David said consoles should be organized efficiently.  For example they should integrate with multiple processors, CRTs, flat screen displays, keyboards, and other specialized equipment preventing accidental disconnections and hardware tampering. 

As for the ergonomic landscape, the federal Occupational Safety and Health Administration (OSHA) and some states have regulations that set out the obligations of employers to prevent injuries caused by repetitive motion, lighting, seating, or other ergonomic causes.  For the past four years the agency has attempted to finalize new regulations that would strike a balance between business and workers – but without success. 

New regulations have been proposed under both President Bill Clinton and President George W. Bush.  Since December 2002, OSHA regulations have been in place as “guidelines,” without any enforcement provisions.

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Thompson said it is the responsibility of vendors like CML to work together to provide efficient and high-quality solutions.  He plans to work with furniture, software and console vendors to help meet these needs – such as joining national or international councils or organizations as a method of information sharing.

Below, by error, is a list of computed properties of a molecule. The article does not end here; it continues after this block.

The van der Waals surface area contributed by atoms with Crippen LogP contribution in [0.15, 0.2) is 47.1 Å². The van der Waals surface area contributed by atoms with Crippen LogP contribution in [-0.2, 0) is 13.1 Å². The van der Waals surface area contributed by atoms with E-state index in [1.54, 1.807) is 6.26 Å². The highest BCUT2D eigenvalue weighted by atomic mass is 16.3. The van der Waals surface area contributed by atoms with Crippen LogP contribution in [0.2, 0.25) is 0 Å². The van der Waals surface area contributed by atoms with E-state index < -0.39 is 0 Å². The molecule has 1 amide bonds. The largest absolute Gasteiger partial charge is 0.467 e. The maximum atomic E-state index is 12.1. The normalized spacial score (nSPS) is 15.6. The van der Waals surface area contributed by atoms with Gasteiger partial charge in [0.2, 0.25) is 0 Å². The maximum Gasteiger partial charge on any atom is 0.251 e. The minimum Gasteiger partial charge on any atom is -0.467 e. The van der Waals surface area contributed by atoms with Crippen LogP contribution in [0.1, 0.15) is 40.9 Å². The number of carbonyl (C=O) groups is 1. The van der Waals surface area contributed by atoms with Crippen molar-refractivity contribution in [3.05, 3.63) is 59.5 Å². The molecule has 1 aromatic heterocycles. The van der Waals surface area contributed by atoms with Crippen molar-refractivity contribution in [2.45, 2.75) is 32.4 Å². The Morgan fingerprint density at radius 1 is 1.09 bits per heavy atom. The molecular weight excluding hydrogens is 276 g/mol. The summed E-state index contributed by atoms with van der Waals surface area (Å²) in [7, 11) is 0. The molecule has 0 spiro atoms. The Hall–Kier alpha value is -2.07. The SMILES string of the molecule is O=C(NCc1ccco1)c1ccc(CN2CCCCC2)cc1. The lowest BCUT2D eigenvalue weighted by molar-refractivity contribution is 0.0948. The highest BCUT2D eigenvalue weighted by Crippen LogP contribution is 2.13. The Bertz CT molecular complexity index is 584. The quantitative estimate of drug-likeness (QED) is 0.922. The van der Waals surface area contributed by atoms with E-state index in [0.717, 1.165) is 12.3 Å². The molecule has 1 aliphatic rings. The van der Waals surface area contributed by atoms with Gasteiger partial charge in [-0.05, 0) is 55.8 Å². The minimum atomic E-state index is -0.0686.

“Our goal is to build technologies that allow dispatchers and our clients not to be distracted while they are at work,” said Thompson.  “As we move forward, first responders will become more responsible for interacting with the public and governmental agencies so their responsibilities will only increase.”

At the end of the day, an efficient and high-quality console system that takes ergonomic needs into account can be a valuable investment in a communications center.  Most importantly, these systems are better equipped to handle the rigors of 24/7 operations for years to come – while protecting your dispatchers who are charged with servicing the public.

Mike Scott writes for several national and regional publications.  He previously worked in the public safety software industry. 



The Importance of Ergonomics

Ergonomics is a buzzword not just in public safety but also in the business world in general as employers attempt to reduce the number of staff sick and personal days taken.  There is no way to absolutely prevent musculoskeletal products from occurring, but here are some steps to help reduce the risk:

·                     Adjust your workstation and your position every few minutes

·                     Bring in an expert on workplace exercises for arms, hands, fingers, legs, feet, shoulders, etc.  (local health care organizations likely can
                      send in a speaker)

·                     Improve lighting in a communications center

·                     Improve your posture

·                     More frequent but shorter breaks should be encouraged